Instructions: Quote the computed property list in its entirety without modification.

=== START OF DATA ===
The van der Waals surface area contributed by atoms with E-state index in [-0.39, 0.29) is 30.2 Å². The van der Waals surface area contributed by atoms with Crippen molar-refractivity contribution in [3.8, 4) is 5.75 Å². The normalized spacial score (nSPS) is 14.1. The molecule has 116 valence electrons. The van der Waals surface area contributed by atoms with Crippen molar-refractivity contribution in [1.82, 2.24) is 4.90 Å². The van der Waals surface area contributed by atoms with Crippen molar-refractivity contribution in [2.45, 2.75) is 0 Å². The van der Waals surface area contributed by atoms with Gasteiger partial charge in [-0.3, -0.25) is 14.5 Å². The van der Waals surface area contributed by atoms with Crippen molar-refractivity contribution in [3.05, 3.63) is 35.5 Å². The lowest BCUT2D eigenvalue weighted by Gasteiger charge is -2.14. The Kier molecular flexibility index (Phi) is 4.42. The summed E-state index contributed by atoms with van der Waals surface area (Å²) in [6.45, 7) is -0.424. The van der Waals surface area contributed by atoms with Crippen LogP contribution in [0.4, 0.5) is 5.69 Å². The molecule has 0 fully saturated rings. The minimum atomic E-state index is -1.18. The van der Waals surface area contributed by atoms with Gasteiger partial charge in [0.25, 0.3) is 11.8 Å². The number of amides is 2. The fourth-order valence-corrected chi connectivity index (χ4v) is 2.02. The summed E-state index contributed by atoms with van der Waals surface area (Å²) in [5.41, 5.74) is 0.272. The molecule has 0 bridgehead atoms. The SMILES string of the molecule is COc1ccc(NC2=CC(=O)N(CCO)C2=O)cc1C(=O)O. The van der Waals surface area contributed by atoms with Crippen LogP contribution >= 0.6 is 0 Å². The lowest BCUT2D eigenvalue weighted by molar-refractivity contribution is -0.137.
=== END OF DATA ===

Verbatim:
The van der Waals surface area contributed by atoms with E-state index in [-0.39, 0.29) is 30.2 Å². The van der Waals surface area contributed by atoms with Crippen molar-refractivity contribution in [3.8, 4) is 5.75 Å². The normalized spacial score (nSPS) is 14.1. The molecule has 116 valence electrons. The van der Waals surface area contributed by atoms with Crippen molar-refractivity contribution in [1.82, 2.24) is 4.90 Å². The van der Waals surface area contributed by atoms with Crippen molar-refractivity contribution in [2.45, 2.75) is 0 Å². The van der Waals surface area contributed by atoms with Gasteiger partial charge in [-0.3, -0.25) is 14.5 Å². The van der Waals surface area contributed by atoms with Crippen molar-refractivity contribution in [3.05, 3.63) is 35.5 Å². The lowest BCUT2D eigenvalue weighted by Gasteiger charge is -2.14. The Kier molecular flexibility index (Phi) is 4.42. The summed E-state index contributed by atoms with van der Waals surface area (Å²) in [6.45, 7) is -0.424. The van der Waals surface area contributed by atoms with Crippen LogP contribution in [0.4, 0.5) is 5.69 Å². The molecule has 0 fully saturated rings. The minimum atomic E-state index is -1.18. The van der Waals surface area contributed by atoms with Gasteiger partial charge in [0.25, 0.3) is 11.8 Å². The number of amides is 2. The fourth-order valence-corrected chi connectivity index (χ4v) is 2.02. The summed E-state index contributed by atoms with van der Waals surface area (Å²) in [5.41, 5.74) is 0.272. The molecule has 0 bridgehead atoms. The SMILES string of the molecule is COc1ccc(NC2=CC(=O)N(CCO)C2=O)cc1C(=O)O. The van der Waals surface area contributed by atoms with Crippen LogP contribution >= 0.6 is 0 Å². The lowest BCUT2D eigenvalue weighted by molar-refractivity contribution is -0.137.